The battle between Blu-ray and HD DVD may be settling down at last, but in the mobile TV arena another competition is just getting under way.
Two different mobile digital television technologies will enter testing this year, each backed by a different set of vendors. In one camp, there’s the A-VSB platform developed by Samsung Electronics and Rohde & Schwarz; in the other, it’s the MPH (Mobile-Pedestrian-Handheld) platform, jointly developed by LG Electronics and Harris.
Both have performed well in preliminary technical trials conducted by members of the Open Mobile Video Coalition industry alliance, the group said. Ultimately, however, only one will be chosen by the Advanced Television Systems Committee standards-setting body as the official U.S. standard for mobile digital TV, Gerry Kaufhold, principal analyst with In-Stat, told TechNewsWorld.
The focus of the new testing, announced Tuesday at CES in Las Vegas, is to perform additional technical trials and also see how each mobile system fares with consumers, the OMVC said.
“Broadcasters are focused on launching mobile digital television services in 2009, and these consumer trials are a critical component of our due diligence to determine the best way to offer mobile television to consumers,” said OMVC chairman Brandon Burgess.
To test the two formats, OMVC and the leaders of each set of trials will select a sample of consumers in several test markets to receive and test mobile video content on devices such as cell phones, personal media players and laptop computers. These consumers will be able to watch a selection of local and national content and interactive services, and their usage will be tracked to monitor and better understand their preferences.
At the end of the trial, the OMVC and its partners will use the results to support the launch of mobile digital television services targeted for 2009, OMVC said. Whatever they offer will be based on whichever standard is selected by the ATSC, Kaufhold added.
Japanese consumers already have access to mobile digital TV because their existing standard, called “Integrated Services Digital Broadcasting-Terrestrial” (ISDB-T), proved robust enough to allow the broadcasting of content onto mobile devices, Kaufhold said.
The older U.S. ATSC standard, however, did not. It is for that reason that the new standard, which will be dubbed “ATSC-M/H” (for Mobile/Handheld), must be developed before products can be rolled out, he added.
MPH and A-VSB are both responses to the ATSC’s May 2007 request for proposals for the upcoming standard. Both are designed specifically for broadcasting to mobile phones, car seat-back TVs and other portable devices using a portion of the digital channels broadcasters will use exclusively beginning in February 2009.
The A-VSB approach is not completely backwards-compatible with the old ATSC standard, Kaufhold noted. Though that probably won’t be a big problem since the standard is aimed specifically at mobile, “it’s still a topic of discussion, at least,” he said.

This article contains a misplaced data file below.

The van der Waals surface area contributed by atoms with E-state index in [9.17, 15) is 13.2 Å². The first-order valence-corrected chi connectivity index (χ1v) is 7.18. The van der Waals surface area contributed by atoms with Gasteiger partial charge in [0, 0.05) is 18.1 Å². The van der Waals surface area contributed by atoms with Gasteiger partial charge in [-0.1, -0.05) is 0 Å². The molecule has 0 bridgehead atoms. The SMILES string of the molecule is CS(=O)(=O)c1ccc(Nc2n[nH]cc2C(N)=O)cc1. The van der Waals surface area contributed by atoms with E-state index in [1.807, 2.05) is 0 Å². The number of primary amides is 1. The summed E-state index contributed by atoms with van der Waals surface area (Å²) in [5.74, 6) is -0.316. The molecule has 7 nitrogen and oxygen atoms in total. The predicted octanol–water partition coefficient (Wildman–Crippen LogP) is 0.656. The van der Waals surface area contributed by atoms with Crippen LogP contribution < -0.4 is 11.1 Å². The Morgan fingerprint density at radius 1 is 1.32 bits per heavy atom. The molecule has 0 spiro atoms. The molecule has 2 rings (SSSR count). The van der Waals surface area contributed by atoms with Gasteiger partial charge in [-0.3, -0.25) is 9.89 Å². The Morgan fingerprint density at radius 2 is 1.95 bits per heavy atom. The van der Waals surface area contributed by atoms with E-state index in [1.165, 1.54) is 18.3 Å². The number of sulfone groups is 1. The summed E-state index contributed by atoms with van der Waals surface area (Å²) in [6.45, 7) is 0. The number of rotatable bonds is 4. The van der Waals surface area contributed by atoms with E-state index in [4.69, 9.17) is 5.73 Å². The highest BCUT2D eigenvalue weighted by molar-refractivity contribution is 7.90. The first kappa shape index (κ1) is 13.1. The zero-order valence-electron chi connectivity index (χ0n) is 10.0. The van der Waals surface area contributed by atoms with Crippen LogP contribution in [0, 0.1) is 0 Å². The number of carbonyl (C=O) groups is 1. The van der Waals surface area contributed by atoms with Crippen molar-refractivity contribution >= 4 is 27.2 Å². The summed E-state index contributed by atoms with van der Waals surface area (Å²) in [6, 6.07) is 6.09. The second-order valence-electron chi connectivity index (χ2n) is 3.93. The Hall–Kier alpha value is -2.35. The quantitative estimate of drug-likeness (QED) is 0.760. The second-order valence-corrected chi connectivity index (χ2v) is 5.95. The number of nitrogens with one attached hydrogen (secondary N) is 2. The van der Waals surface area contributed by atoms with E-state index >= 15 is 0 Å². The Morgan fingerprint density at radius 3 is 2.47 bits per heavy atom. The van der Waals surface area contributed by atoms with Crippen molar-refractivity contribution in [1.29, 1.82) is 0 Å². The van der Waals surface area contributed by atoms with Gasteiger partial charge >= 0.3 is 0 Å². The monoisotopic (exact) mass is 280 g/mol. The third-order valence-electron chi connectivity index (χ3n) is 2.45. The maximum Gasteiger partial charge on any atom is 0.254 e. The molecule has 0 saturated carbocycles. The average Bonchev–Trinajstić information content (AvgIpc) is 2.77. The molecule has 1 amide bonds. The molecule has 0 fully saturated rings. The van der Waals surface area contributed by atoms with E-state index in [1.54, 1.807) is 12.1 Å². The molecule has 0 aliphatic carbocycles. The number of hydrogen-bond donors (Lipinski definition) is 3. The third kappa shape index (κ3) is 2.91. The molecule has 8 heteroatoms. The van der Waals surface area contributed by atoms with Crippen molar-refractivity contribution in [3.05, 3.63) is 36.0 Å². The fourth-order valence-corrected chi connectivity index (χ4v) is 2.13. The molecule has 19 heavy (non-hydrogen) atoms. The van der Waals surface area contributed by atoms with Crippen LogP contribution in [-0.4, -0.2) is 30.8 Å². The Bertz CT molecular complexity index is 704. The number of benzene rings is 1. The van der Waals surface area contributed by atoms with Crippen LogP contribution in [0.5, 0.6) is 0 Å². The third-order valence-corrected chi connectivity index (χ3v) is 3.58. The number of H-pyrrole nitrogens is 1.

The MPH approach, on the other hand, is backwards-compatible and simply adds to the existing ATSC standard, Kaufhold said.
History of Reconciliation
Vendors on both sides are clearly champing at the bit to roll out services, but the process could take time, Kaufhold noted. Indeed, the ATSC is well accustomed to weighing the merits of competing alternatives, dating back to its selection of the existing ATSC standard, which involved “dramatic” compromise.
Federal Communications Commission Chairman Richard Wiley played a key role in achieving that solution, Kaufhold added. “If that history points to what will happen in the future, I’d think the ATSC will find a way to reconcile the two approaches and come up with another best-of-both-worlds approach,” he said.
“We’ll see how it all wraps up,” Kaufhold concluded. “It’s not a war yet, but the ATSC has a lot of work cut out for them.”
Whichever standard ultimately gets chosen, it remains to be seen who will be providing mobile video content, and to what kinds of devices, David Chamberlain, a principal analyst also with In-Stat, told TechNewsWorld.
“Right now we’ve got this cell phone mindset, but what this does is provide the local broadcasters with a way to bypass the whole cell-phone thing,” Chamberlain explained.
There is currently a “train wreck” in the mobile video arena, with so many different types of handsets and questions as to who advertisers should pay for their ads, he added. “Nobody really gets it, but everybody gets the old video model.”
What could well happen, then — and what consumers surveyed by In-Stat suggested they’d prefer — is the ability to view mobile digital TV on specialized, consumer-purchased players, without any involvement of cell phones at all, he said.
“We could end up watching TV just the way we’ve been accustomed to watching it with rabbit ears all these years,” Chamberlain concluded.